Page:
Contras are usually done with partners across from each other in long lines. Many English dances use this formation, but there are also three, four, five couple set dances, some in circles, squares, or other formations. (Colin Hume says that the US uses a much higher percentage of longways dances than the UK.)
English commonly uses a wider variety of figures than contra dance does. (The contra dance figure vocabulary expands frequently, often through borrowings from some flavors of square dance, but the number of core figures is smaller.) You'll see heys-for-three more often than heys-for-four. Two hand turns are much more frequent than partner swings -- although in England, partner swings are more frequent than in the US. There's a lot more emphasis on eye contact than on physical contact, which makes flirting a bit subtler, but just as much fun.
As originally done, "historical" English dances used serious footwork. (The names of various steps might be familiar to modern ballet dancers.) We don't know precisely what the appropriate footwork was for every period, but we have some good ideas for the 18th and 19th centuries. There were a wide variety of setting steps as well. Few modern reconstructions (with the notable exceptions of Chip Hendrickson's work on Early American dance and his English Dances for the Dutch Court) make use of this step vocabulary; you'll very occasionally see a simple minuet step. "Traditional" dances used simple, vigorous, stepping of several varieties. Some give the opportunity for improvisatory step dance, which could be as complicated as the dancer wanted to make it. These include skipping, slipping, polka, skip-change, step-hop, and rants, both travelling and in place.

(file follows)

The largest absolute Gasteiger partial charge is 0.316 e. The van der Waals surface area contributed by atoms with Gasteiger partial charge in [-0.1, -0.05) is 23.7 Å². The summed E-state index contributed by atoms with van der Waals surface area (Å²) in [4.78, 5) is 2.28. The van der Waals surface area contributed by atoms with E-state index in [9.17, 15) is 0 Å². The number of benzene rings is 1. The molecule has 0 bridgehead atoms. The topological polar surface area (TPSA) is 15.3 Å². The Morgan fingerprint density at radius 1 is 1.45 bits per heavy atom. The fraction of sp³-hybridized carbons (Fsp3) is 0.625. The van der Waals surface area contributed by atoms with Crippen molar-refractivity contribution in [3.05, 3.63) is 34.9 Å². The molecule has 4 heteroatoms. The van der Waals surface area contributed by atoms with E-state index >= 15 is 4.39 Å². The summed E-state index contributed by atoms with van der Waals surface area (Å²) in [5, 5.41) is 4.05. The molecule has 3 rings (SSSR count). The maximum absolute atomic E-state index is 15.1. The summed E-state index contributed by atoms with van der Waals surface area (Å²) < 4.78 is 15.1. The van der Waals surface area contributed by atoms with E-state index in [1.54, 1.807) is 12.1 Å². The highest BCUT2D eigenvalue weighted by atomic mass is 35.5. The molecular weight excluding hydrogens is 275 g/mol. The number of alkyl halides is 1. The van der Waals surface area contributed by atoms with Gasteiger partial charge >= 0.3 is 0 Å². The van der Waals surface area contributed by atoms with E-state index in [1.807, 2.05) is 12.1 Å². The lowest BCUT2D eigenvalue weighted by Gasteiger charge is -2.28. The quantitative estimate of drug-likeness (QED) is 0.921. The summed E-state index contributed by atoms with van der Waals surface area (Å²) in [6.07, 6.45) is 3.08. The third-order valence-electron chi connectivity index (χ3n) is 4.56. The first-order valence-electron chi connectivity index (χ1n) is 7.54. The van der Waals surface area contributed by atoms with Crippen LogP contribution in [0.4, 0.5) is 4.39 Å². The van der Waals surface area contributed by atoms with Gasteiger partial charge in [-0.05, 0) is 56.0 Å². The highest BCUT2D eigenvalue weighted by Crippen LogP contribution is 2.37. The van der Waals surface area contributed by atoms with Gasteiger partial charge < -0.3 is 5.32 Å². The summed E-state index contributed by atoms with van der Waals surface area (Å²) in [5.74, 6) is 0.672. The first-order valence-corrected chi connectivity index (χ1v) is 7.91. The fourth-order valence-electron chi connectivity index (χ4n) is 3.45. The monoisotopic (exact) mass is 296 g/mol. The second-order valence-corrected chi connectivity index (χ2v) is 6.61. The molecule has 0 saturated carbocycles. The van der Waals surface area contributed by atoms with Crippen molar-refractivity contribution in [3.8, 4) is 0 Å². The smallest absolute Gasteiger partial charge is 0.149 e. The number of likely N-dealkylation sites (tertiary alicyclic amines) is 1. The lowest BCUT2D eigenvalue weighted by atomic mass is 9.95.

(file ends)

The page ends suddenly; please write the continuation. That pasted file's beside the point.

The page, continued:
In the United States, the overwhelming majority of dances done nowadays use the dance walk, with the addition only of skipping, skip-change, and slipping. You'll see an occasional step-hop or rant dance. In Britain, the story is considerably different. At a ceilidh dance [see Ceilidh Pages for a lot of information] you will hardly see a walking step all evening, says my informant. Indeed, if an English caller says to "dance" a figure, that means to use some appropriate kind of stepping.
Part 3: Acknowledgments
My ideas about ballroom dance of the 1800s come largely from Richard Powers, and those about quadrille stepping from Stan Isaacs. Thanks for corrections and suggestions from members of the ECD list, including Paul Stamler, Colin Hume, Carol Martinez, Tom Senior, Roger Broseus, Margaret Connors, and John Ramsay. Any errors remaining are entirely the fault of Alan Winston.